YouTube/Verzaad, Michael Reaves/Getty Images Doug Collins, Chris Collins

OK, ready to put on your basketball history caps? Good.


In the 1972 Olympics, the U.S. Men's Basketball Team, featuring the nation's top college players and amateurs, reached the gold medal match against the Soviet Union. The U.S. had won the first eight Olympic gold medals in basketball, dating back to 1936, and was 63-0 all-time in Olympic play entering the final in Munich.

The U.S. thought it had gone 64-0. With three seconds left and the USSR leading 49-48, a 21-year-old from Illinois State, Doug Collins, was fouled hard and sent to the free throw line. He made both shots, giving the U.S. a one-point lead.

Then came one of the most controversial moments in basketball history. Or, a few of the most controversial moments.

Based on Olympic rules at the time, the ball would have been live as soon as Collins' second free throw dropped and the Soviets could not have called timeout. On the court, USSR players rushed to inbound the ball, but they did not take a shot. Russian coaches rushed onto the court, insisting they had tried to call a timeout between free throws. (The USSR could have legally called a timeout after the first free throw and a horn can be heard as Collins put up his second free throw). Officials reset the clock to three seconds and allowed the Soviets to inbound again.

On the next inbounds try, officials gave the Soviets the ball before the clock was reset to three seconds. For this reason, the horn sounded early and play was again restarted. For the record, the Soviets were unable to score on this play. The Americans erupted in celebration.

On the third inbounds, Soviet Ivan Edeshko heaved a full-court pass to Aleksandr Below, who made a buzzer-beating layup to give the USSR a 51-50 gold medal victory. Doug Collins (No. 5) can be seen coming into the picture after Below's shot went down (5:20).


Collins and his USA teammates declined to accept their silver medals. The United States Olympic Committee filed multiple appeals during and after the Olympics, to no avail.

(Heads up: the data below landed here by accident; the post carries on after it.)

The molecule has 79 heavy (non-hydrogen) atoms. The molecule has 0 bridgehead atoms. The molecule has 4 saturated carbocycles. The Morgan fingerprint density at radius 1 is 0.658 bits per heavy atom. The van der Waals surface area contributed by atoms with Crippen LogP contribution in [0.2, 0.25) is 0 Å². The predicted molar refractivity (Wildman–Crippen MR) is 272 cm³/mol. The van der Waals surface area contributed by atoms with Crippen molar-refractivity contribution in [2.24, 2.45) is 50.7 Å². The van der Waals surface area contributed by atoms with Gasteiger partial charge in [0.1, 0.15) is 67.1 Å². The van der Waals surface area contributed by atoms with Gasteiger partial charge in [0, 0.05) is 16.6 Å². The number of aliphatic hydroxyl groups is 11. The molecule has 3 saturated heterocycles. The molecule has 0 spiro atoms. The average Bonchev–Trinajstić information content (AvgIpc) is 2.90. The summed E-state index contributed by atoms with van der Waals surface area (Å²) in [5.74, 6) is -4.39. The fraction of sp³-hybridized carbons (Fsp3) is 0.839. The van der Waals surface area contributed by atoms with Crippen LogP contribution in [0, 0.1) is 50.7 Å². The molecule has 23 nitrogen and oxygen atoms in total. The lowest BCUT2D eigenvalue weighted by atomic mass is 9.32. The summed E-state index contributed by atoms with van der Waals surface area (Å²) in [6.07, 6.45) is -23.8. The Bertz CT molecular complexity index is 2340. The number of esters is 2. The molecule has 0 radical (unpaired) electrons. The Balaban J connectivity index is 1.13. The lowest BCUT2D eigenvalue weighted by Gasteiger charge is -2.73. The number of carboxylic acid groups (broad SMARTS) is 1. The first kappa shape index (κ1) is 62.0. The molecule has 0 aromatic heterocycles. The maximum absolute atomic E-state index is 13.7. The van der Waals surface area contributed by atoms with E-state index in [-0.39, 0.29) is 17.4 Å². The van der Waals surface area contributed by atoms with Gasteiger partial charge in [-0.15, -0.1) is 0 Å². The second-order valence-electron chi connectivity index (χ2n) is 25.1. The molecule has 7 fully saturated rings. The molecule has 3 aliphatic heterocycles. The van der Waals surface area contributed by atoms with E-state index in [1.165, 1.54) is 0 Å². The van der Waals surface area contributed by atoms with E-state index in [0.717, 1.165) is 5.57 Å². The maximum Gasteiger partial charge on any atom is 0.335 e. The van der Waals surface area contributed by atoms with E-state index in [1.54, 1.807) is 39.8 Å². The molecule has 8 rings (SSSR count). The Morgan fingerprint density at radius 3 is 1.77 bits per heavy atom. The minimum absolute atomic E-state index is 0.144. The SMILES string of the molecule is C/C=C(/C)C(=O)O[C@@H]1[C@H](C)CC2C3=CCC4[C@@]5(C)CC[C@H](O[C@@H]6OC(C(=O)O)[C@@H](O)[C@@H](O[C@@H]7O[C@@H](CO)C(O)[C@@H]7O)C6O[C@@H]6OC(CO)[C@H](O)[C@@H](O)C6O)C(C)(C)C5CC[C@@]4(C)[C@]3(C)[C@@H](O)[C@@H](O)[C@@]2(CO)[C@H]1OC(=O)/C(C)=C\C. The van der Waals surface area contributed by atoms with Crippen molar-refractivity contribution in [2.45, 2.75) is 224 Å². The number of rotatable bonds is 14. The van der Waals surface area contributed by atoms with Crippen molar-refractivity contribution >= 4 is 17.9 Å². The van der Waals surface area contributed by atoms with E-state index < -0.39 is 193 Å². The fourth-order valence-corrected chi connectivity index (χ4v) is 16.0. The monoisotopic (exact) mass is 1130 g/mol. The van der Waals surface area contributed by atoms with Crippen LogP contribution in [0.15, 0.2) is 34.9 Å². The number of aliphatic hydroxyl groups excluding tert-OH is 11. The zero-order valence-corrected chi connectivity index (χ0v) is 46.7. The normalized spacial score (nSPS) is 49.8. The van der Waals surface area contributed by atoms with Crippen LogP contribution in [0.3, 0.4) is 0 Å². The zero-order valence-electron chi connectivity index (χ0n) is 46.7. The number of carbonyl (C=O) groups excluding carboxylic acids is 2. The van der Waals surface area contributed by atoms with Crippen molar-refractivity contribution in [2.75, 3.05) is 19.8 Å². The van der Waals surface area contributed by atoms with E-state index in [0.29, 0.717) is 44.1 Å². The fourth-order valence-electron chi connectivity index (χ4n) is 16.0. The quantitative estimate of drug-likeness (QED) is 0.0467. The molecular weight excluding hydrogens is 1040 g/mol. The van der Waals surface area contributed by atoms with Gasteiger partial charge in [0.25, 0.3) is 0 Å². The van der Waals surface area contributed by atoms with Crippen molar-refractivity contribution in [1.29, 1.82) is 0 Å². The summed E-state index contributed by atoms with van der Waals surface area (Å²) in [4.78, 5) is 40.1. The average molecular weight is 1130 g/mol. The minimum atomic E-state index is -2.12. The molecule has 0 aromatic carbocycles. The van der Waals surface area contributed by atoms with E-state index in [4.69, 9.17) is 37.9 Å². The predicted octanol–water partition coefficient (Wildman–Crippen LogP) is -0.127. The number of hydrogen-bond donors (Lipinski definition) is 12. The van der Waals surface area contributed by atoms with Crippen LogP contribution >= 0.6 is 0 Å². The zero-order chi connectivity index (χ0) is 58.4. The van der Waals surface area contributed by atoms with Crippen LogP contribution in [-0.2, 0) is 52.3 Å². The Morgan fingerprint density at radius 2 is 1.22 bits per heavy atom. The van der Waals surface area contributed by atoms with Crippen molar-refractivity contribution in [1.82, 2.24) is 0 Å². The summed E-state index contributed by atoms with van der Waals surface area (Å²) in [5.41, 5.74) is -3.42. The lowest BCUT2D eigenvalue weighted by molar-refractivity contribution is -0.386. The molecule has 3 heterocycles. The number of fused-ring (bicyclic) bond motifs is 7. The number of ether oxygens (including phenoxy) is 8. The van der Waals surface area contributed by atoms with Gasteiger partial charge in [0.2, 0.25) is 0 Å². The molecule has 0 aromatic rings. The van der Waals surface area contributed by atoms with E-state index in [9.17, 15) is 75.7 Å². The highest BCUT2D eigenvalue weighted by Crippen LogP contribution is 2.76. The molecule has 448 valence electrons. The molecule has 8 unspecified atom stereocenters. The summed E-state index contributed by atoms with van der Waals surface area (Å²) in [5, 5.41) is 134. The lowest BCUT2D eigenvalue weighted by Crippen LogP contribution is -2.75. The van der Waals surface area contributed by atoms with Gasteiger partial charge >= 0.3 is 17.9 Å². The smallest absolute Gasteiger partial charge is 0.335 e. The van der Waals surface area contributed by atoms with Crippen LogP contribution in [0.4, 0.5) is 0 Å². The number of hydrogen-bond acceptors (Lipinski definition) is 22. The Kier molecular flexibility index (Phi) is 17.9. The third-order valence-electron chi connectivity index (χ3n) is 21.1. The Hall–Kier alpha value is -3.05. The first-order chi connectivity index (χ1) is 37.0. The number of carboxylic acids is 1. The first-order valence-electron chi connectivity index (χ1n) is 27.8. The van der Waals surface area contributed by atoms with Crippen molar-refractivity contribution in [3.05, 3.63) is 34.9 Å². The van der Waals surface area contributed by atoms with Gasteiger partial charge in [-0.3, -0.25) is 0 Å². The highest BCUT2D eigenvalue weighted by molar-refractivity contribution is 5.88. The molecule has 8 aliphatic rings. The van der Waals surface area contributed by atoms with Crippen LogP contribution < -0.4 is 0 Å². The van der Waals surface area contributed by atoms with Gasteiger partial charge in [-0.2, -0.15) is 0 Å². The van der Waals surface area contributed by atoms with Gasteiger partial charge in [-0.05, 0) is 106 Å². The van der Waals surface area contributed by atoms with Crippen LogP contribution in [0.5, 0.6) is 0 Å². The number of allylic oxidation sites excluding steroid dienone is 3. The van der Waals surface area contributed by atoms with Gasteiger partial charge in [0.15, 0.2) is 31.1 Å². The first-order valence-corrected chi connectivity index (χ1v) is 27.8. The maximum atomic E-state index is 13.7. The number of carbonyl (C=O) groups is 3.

Of course, life went on for Collins. He was a first-team All-American in 1973 and was the No. 1 overall pick in the 1973 NBA Draft. He made three All-Star Games in eight NBA seasons. In four head coaching stops in Chicago, Detroit, Washington and Philadelphia (coaching Michael Jordan with the Bulls and Wizards), Collins went 442-407. Collins also became a prominent broadcaster.

Today, when Collins, 65, isn't on TV, he can usually be found at Welsh-Ryan Arena in Evanston, Illinois, cheering on his son, Chris. Chris, 42, who starred at Duke, is now in his fourth season as head coach at Northwestern. On Wednesday evening, Collins' team effectively clinched its spot in the NCAA Tournament with a buzzer-beating layup by sophomore Dererk Pardon on a full-court inbounds pass from senior Nathan Taphorn. The play looked eerily familiar.


Like the Olympic play Doug lost on, Chris' team, with 1.7 seconds left, aired the ball over the defense, crosscourt, to a big man near the rim. Pardon punched home the bucket and (allegedly) punched the Wildcats' ticket to the dance. As of today, Northwestern is the only Power 5 Conference team to never have made the NCAA Tournament. His shot will likely be the lasting image of the end of Chicago's longest remaining curse.

Chris did it on the play that has haunted his father for 45 years. Although, it wasn't Chris' call.



Brian James has long-standing ties to the Collins family. He coached Chris at Glenbrook North, where Chris was Illinois' Mr. Basketball. He was also one of Doug's assistant coaches with the Pistons, Wizards and 76ers (also serving as an assistant for the Raptors and Bucks). He came full circle, joining Chris' staff in 2013.

So maybe Chris wasn't thinking about the 1972 Olympics during Northwestern's final timeout Wednesday night. But James was.







 



Some social media users noticed the connection:







Meanwhile, Doug was on the ESPN call for Cavs-Celtics, but it sounds like he was emotional watching the events in Evanston.





History finds a way of repeating itself. This time, for the Collins family, they were on the winning side of it.

-- Follow Jeff Eisenband on Twitter @JeffEisenband. Like Jeff Eisenband on Facebook.